Derived from a 1974 phonograph album entitled Desitively Bonnaroo by the colorful and charismatic New Orleans performer Dr. John (Malcolm John Rebennack Jr.), the word Bonnaroo is Creole slang for “having a good time.” It also is short for “The Bonnaroo Music and Arts Festival,” a four-day event that takes place annually on a seven-hundred-acre farm outside of Manchester, Tennessee. The festival began in 2002, and Rolling Stone magazine quickly voted it the number one music festival in the nation and later described the rurally remote wingding as a decisive moment in rock-n-roll history.
While some cosmopolitan critics might scoff at such a lofty ranking and appraisal, few could dispute the festival’s ability to alter conventional production, consumption, and recreational patterns inherent to live shows. Neither could they question its success in creating a countercultural community around a musical event, no matter how simulated or commercial it appeared. Every June since its inception, Bonnaroo has assembled a wide variety of performers and attractions, many of whom routinely crossed musical, generational, and technological borders. The organizers bring together top artists whose genres and styles reflect the best of avant rock, punk, hip hop, jazz, blues, Americana, world music, bluegrass, country, African, folk, gospel, reggae, electronica, Latin, alternative or indie, and rock-n-roll. On its two large stages and in its four big tents (as well as various open and sharing spaces), musicians and performers provide a multicultural medley that seemingly appeals to everyone. Spectators and participants also have access to a virtual cornucopia of amusement and educational venues, such as a classic arcade, an on-site movie house, a silent disco, a children’s playground, a comedy club, a theater, an internet café, a poster art exhibit, workshops, a live cabaret, a beer garden, a technology tent, and a Sonic Village. Salespeople of all sorts, including craftspeople and artisans, and food, drink, and merchandise vendors, present their (often pricey) wares at the “Bonnaroo Market.” Centeroo, a twenty-four-hour gathering place, encourages the notion that the festival represents a modern-day pop commune, albeit one imbued with market concerns and connotations. A twenty-first-century phenomenon that refuses to adhere to existing musical or recreational boundaries, Bonnaroo undoubtedly provides a revolutionary entertainment experience.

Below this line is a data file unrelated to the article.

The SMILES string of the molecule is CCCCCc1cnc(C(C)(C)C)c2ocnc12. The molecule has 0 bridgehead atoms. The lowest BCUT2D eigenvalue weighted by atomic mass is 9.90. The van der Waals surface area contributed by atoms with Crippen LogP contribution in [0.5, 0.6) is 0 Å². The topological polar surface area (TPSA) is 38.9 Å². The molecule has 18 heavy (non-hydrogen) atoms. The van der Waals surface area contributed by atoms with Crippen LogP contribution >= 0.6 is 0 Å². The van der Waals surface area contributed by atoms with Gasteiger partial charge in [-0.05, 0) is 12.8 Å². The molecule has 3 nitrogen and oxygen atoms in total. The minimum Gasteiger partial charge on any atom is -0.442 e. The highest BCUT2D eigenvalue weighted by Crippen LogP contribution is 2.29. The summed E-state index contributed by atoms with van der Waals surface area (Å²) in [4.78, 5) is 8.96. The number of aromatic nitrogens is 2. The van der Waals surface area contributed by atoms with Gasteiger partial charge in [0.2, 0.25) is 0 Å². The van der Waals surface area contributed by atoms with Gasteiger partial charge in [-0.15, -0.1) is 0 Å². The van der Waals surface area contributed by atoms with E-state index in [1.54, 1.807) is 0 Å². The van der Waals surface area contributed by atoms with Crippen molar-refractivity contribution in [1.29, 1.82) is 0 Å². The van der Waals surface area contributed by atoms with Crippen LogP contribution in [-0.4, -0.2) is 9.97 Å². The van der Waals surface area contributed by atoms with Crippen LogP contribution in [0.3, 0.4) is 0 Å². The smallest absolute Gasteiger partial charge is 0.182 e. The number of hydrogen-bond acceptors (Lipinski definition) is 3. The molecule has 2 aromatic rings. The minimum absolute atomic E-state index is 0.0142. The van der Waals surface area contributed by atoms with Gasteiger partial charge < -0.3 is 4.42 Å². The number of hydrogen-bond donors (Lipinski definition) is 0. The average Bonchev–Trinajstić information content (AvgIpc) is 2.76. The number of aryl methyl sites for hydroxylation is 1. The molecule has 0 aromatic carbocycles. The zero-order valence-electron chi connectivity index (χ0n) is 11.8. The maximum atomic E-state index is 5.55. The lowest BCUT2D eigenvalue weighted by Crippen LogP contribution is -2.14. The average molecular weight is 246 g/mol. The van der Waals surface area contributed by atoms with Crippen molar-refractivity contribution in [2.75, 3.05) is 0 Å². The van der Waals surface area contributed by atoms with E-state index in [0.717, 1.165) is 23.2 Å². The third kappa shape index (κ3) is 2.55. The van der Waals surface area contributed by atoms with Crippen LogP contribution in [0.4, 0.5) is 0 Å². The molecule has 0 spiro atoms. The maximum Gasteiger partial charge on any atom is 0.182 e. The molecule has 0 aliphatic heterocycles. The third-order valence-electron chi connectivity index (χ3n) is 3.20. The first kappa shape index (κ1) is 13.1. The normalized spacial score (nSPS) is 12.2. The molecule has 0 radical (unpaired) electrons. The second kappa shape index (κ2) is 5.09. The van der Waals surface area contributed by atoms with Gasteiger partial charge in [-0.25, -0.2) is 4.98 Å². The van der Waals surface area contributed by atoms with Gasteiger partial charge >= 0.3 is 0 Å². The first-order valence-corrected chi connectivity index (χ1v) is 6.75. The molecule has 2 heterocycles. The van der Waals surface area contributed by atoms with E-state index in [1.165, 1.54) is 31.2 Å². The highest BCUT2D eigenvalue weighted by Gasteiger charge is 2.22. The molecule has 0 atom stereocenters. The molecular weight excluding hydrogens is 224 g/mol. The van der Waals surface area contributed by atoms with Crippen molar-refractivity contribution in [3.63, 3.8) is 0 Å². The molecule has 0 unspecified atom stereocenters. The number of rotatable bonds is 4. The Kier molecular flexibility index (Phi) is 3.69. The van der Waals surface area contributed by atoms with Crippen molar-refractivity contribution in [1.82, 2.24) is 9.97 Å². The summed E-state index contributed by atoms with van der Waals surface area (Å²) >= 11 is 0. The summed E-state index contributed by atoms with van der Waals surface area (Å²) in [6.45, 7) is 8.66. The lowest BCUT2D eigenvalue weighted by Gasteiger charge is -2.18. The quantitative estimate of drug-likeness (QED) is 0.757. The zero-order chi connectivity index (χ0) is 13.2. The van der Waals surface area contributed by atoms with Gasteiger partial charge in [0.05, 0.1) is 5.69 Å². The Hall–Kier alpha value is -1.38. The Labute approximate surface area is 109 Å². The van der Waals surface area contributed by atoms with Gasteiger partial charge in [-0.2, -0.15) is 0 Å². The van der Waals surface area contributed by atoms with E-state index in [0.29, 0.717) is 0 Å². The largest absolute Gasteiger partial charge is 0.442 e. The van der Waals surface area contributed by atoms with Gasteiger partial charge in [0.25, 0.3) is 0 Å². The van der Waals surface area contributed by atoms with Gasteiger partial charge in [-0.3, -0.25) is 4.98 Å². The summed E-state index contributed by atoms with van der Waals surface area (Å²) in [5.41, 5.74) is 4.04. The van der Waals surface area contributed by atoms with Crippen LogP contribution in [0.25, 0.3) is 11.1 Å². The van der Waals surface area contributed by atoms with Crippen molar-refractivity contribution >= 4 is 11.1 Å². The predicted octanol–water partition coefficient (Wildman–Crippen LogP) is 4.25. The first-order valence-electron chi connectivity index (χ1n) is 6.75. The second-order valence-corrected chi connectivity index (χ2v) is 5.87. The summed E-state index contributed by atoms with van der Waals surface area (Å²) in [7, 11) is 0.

On another level, Bonnaroo represents the advances made in late-twentieth- and early twenty-first-century communication technology. It is a product of the internet (there are countless blogs, discussion boards, webcasts, and websites, including an official Bonnaroo web address), an “inforoo” superhighway seemingly established to supply everything a rapidly growing fan base needs to know. The festival started as a grassroots jam-band event meant to support struggling musicians. In its first year, the informal jamboree, utilizing no advertising and depending strictly on word-of-mouth and internet channels of communication, attracted over seventy thousand persons. The years that followed saw attendance numbers fluctuate between eighty and ninety thousand fans (which were accompanied by traffic tie-ups that snarled the roads and highways leading into Manchester). Much of its success in attracting attendees resulted from the decision to intersperse well-known stars throughout the program. As a consequence, the festival has featured outstanding musical lineups. Popular artists, past and present, such as Bob Dylan, Bonnie Raitt, Steve Winwood, the Dead, James Brown, Elvis Costello, Widespread Panic, Emmylou Harris, Lucinda Williams, Ziggy Marley, the Neville Brothers, the Meters, John Prine, Radiohead, Norah Jones, Drive By Truckers, Los Lobos, the Police, Tom Petty and the Heartbreakers, Neil Young and Crazy Horse, Mofro, the Allman Brothers Band, Stevie Nicks, Ricky Skaggs and Kentucky Thunder, Bob Weir and Ratdog, Phil Lesh and Friends, the White Stripes, Taj Mahal, the Preservation Hall Jazz Band, Doc Watson, Allen Toussaint, the North Mississippi All-Stars, Ralph Stanley and the Clinch Mountain Boys, Blues Traveler, the Dave Matthews Band, the Flaming Lips, Ween, Ornette Coleman, the Black Crowes, Allison Krauss and Union Station, the Blind Boys of Alabama, Herbie Hancock, the String Cheese Incident, Buddy Guy, Gillian Welch, Beck, Mouse on Mars, Earl Scruggs, and numerous others have graced the Bonnaroo stages.